David Bourget (Western Ontario)
David Chalmers (ANU, NYU)
Rafael De Clercq
Jack Alan Reynolds
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Hastings Center Report 40 (6):7-8 (2010)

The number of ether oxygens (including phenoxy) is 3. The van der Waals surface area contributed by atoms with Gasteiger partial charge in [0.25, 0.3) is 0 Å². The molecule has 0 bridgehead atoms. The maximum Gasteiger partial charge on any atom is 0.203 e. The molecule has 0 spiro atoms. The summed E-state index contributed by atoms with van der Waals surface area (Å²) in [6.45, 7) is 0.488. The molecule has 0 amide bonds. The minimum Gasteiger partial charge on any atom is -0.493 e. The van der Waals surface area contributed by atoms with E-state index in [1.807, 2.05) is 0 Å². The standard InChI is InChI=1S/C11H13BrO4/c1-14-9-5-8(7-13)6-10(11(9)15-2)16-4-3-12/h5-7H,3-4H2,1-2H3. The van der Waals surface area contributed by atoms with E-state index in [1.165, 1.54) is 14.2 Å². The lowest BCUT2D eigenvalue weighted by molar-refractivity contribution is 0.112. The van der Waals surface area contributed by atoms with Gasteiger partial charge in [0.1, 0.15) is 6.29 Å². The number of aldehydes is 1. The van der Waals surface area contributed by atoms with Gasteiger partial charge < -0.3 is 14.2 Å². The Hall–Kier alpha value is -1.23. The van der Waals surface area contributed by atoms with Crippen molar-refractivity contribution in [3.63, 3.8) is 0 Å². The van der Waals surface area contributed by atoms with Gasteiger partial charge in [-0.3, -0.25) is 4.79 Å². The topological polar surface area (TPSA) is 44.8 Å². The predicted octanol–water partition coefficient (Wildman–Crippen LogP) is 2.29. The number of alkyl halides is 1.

Deception is an all-too-common human activity, one that succeeds because we cannot always detect it in others. It complicates all sorts of human decision-making, including attributing guilt for criminal offenses. The law relies on human fact-finders to determine whether criminal defendants claiming innocence, as well as witnesses testifying about a case, are telling the truth. But the fallibility of human lie detection has fueled the search for a more accurate replacement. Scientists have developed new approaches to lie detection that use a brain scanning technique called functional magnetic resonance imaging (fMRI) to evaluate whether someone is lying. In experimental settings, researchers have found ..
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